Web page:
PASSING THROUGH – Orca whales swim near the Indian River estuary Thursday night. A pod of more than a half-dozen adult and juvenile orcas spent the late afternoon in Sitka Sound near shore as people along Sawmill Creek Road photographed and video recorded them. NOAA Fisheries recommends staying at least 100 yards away while viewing whales from boats. (Sentinel Photo by James Poulson)

Suzanne (Andersen) Scotchmer

Suzanne (Andersen) Scotchmer, formerly of Sitka, passed away at Alta Bates Hospital in Berkeley, Calif., on  Jan. 30, 2014. She was 64 years old.
Suzanne was born to Toivo and Margaret Andersen on Jan. 23, 1950, in Seattle, Wash.
She grew up in Pelican, and in 1963 her family moved to Sitka so she and her brother could attend Sitka High School. Classmates still remember her quick mind and vibrant and adventurous personality.
After graduating in 1967, Suzanne attended the University of Washington, graduating in 1970 with a bachelor’s degree in economics. She spent the following year touring Europe. 
She completed her education at the University of California at Berkeley, earning a master’s degree in statistics in 1979 and a PhD in economics in 1980.
She joined the Harvard Economics Department as an associate and later assistant professor from 1981 to 1985. She returned to UC Berkeley’s Economics Department in 1986 and was promoted to full professor in 1995. Suzanne held additional appointments at UC Berkeley’s Goldman School of Public Policy from 1989 and the Berkeley Law School from 2008.
Suzanne was a versatile and gifted scholar who made fundamental contributions to evolutionary game theory, club theory, and innovation economics. She is perhaps best known for her “Standing on the Shoulders of Giants” paper which provided the first rigorous analysis of how patent systems should allocate rewards when multiple inventors develop a shared technology.  Her 2004 book “Innovation & Incentive” (MIT Press) remains the classic introduction to the field.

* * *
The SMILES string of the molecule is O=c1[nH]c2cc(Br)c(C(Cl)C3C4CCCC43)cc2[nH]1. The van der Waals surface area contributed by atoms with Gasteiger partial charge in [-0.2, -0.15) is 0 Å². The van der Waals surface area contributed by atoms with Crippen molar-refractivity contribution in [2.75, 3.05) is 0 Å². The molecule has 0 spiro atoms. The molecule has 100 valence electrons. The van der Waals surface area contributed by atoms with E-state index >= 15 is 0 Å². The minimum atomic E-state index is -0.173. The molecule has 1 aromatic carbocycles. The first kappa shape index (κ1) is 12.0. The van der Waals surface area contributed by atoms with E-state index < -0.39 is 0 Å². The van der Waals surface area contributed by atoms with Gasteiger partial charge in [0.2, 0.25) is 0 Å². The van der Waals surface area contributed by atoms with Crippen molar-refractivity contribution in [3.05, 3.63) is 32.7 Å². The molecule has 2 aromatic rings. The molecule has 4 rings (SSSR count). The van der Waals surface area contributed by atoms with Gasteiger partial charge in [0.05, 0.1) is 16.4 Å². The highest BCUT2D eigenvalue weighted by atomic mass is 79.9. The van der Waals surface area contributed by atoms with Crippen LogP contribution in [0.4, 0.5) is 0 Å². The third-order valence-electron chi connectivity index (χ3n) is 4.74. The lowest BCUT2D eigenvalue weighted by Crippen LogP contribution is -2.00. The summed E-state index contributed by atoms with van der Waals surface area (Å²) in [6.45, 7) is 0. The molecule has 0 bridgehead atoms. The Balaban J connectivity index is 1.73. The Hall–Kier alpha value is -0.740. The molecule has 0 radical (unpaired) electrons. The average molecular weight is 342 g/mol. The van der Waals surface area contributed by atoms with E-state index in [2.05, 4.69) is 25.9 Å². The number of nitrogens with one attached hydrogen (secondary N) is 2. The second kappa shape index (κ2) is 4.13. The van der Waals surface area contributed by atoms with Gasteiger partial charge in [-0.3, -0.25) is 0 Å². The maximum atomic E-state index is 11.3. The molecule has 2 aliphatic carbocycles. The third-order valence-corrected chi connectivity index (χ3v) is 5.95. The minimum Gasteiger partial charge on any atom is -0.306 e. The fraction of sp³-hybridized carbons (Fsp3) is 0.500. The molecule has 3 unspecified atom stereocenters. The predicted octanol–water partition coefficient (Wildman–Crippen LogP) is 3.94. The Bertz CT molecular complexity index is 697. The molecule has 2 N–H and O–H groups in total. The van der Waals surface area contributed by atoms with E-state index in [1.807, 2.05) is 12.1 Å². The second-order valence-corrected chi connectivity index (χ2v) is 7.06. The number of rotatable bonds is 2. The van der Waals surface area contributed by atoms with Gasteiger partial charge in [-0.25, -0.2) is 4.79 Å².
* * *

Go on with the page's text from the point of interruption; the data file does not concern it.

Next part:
Suzanne was a leading figure in the worldwide economics community. Her work included extended stays as a visiting scholar and/or teacher at Harvard University, the New School of Economics in Moscow, Stockholm School of Economics, University of Auckland, University of Cergy-Pontoise (Paris), Tel Aviv University, University of Paris I (The Sorbonne), New York University, the University of Toronto,  University of Southern California,  University of California at Los Angeles and the Toulouse School of Economics.
She received honorary doctorates from the University of Basel in 2012 and the University of Washington in 2013.
Suzanne also provided extensive advice to U.S. policymakers as a member of multiple National Academy of Sciences panels, a research associate at the National Bureau of Economic Research, a consultant to the U.S. Department of Justice Antitrust Division, and a scholar in residence at the Court of Appeals for the Federal Circuit. 
Suzanne loved Sitka and returned often to spend time with her family, friends, and Alaska’s magnificent outdoor life. She was planning to retire and move back to Sitka at the time of her death.
She is survived by her long time partner and friend Steve Maurer, her brother Alan Andersen, her niece, Greta Andersen, and her nephew, Jaycen Andersen. She will also be missed by many cousins, friends, and colleagues from around the world.
Her smile and love for life will be greatly missed.
Friends and family will hold a private memorial later this year. The family requests contributions to the American Cancer Society in lieu of flowers.
“We have given the world our passion, We have naught for death but toys,” – W.B. Yeats



Alaska COVID-19
At a Glance

(updated 7-31-20)

By Sentinel Staff